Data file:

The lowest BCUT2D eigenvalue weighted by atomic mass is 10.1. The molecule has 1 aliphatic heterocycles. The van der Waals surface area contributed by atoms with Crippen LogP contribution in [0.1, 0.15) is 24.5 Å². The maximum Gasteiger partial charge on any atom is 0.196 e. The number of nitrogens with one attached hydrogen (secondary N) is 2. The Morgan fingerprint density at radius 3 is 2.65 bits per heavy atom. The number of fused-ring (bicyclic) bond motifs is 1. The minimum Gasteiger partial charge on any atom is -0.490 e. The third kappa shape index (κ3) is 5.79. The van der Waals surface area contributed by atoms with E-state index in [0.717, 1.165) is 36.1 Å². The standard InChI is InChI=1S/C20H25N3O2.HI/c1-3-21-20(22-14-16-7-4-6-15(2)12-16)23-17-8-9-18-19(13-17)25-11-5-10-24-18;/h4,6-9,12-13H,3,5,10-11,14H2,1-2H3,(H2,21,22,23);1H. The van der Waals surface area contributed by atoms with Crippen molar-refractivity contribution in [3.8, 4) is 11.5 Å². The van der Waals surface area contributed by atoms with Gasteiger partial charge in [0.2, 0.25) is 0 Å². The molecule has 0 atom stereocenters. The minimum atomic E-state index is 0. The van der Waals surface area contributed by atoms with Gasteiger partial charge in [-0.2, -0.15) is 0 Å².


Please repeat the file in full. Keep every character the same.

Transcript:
The lowest BCUT2D eigenvalue weighted by atomic mass is 10.1. The molecule has 1 aliphatic heterocycles. The van der Waals surface area contributed by atoms with Crippen LogP contribution in [0.1, 0.15) is 24.5 Å². The maximum Gasteiger partial charge on any atom is 0.196 e. The number of nitrogens with one attached hydrogen (secondary N) is 2. The Morgan fingerprint density at radius 3 is 2.65 bits per heavy atom. The number of fused-ring (bicyclic) bond motifs is 1. The minimum Gasteiger partial charge on any atom is -0.490 e. The third kappa shape index (κ3) is 5.79. The van der Waals surface area contributed by atoms with E-state index in [0.717, 1.165) is 36.1 Å². The standard InChI is InChI=1S/C20H25N3O2.HI/c1-3-21-20(22-14-16-7-4-6-15(2)12-16)23-17-8-9-18-19(13-17)25-11-5-10-24-18;/h4,6-9,12-13H,3,5,10-11,14H2,1-2H3,(H2,21,22,23);1H. The van der Waals surface area contributed by atoms with Crippen molar-refractivity contribution in [3.8, 4) is 11.5 Å². The van der Waals surface area contributed by atoms with Gasteiger partial charge in [0.2, 0.25) is 0 Å². The molecule has 0 atom stereocenters. The minimum atomic E-state index is 0. The van der Waals surface area contributed by atoms with Gasteiger partial charge in [-0.2, -0.15) is 0 Å².